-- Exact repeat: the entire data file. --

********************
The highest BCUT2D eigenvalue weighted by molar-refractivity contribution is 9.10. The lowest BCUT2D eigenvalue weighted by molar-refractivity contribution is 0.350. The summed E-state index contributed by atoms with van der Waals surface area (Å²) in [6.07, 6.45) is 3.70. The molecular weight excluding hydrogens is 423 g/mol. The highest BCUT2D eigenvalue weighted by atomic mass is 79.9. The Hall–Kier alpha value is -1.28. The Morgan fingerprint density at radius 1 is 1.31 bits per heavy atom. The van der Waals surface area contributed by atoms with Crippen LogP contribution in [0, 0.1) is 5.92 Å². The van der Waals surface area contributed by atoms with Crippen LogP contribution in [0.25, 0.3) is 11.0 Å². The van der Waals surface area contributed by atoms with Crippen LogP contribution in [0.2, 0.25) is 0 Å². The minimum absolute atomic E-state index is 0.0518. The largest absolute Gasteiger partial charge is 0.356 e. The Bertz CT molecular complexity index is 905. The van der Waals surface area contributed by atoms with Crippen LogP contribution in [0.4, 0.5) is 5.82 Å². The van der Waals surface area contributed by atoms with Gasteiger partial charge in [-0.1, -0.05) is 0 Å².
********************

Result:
The highest BCUT2D eigenvalue weighted by molar-refractivity contribution is 9.10. The lowest BCUT2D eigenvalue weighted by molar-refractivity contribution is 0.350. The summed E-state index contributed by atoms with van der Waals surface area (Å²) in [6.07, 6.45) is 3.70. The molecular weight excluding hydrogens is 423 g/mol. The highest BCUT2D eigenvalue weighted by atomic mass is 79.9. The Hall–Kier alpha value is -1.28. The Morgan fingerprint density at radius 1 is 1.31 bits per heavy atom. The van der Waals surface area contributed by atoms with Crippen LogP contribution in [0, 0.1) is 5.92 Å². The van der Waals surface area contributed by atoms with Crippen LogP contribution in [0.25, 0.3) is 11.0 Å². The van der Waals surface area contributed by atoms with Crippen LogP contribution in [0.2, 0.25) is 0 Å². The minimum absolute atomic E-state index is 0.0518. The largest absolute Gasteiger partial charge is 0.356 e. The Bertz CT molecular complexity index is 905. The van der Waals surface area contributed by atoms with Crippen LogP contribution in [0.4, 0.5) is 5.82 Å². The van der Waals surface area contributed by atoms with Gasteiger partial charge in [-0.1, -0.05) is 0 Å².